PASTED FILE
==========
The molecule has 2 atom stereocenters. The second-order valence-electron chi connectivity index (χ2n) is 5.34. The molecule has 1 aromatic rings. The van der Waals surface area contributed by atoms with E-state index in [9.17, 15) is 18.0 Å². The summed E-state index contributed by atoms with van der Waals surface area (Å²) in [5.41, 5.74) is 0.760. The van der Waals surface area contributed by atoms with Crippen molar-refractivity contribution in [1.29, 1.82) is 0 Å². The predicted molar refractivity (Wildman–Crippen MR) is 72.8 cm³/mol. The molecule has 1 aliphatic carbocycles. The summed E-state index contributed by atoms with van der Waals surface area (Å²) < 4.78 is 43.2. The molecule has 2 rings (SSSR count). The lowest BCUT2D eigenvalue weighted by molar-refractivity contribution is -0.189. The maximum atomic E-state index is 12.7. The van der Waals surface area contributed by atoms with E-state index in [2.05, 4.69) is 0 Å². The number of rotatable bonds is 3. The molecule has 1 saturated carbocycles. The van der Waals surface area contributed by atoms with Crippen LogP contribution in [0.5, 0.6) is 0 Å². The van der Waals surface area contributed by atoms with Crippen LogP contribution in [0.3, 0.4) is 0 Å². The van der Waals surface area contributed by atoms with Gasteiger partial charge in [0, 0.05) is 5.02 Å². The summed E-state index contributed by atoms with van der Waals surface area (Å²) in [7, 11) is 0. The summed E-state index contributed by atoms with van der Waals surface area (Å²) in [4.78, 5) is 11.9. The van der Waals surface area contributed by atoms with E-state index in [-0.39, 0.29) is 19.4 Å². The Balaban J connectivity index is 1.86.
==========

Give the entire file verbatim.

The molecule has 2 atom stereocenters. The second-order valence-electron chi connectivity index (χ2n) is 5.34. The molecule has 1 aromatic rings. The van der Waals surface area contributed by atoms with E-state index in [9.17, 15) is 18.0 Å². The summed E-state index contributed by atoms with van der Waals surface area (Å²) in [5.41, 5.74) is 0.760. The van der Waals surface area contributed by atoms with Crippen molar-refractivity contribution in [1.29, 1.82) is 0 Å². The predicted molar refractivity (Wildman–Crippen MR) is 72.8 cm³/mol. The molecule has 1 aliphatic carbocycles. The summed E-state index contributed by atoms with van der Waals surface area (Å²) < 4.78 is 43.2. The molecule has 2 rings (SSSR count). The lowest BCUT2D eigenvalue weighted by molar-refractivity contribution is -0.189. The maximum atomic E-state index is 12.7. The van der Waals surface area contributed by atoms with E-state index in [2.05, 4.69) is 0 Å². The number of rotatable bonds is 3. The molecule has 1 saturated carbocycles. The van der Waals surface area contributed by atoms with Crippen LogP contribution in [0.5, 0.6) is 0 Å². The van der Waals surface area contributed by atoms with Crippen LogP contribution in [0.3, 0.4) is 0 Å². The van der Waals surface area contributed by atoms with Gasteiger partial charge in [0, 0.05) is 5.02 Å². The summed E-state index contributed by atoms with van der Waals surface area (Å²) in [7, 11) is 0. The summed E-state index contributed by atoms with van der Waals surface area (Å²) in [4.78, 5) is 11.9. The van der Waals surface area contributed by atoms with E-state index in [-0.39, 0.29) is 19.4 Å². The Balaban J connectivity index is 1.86.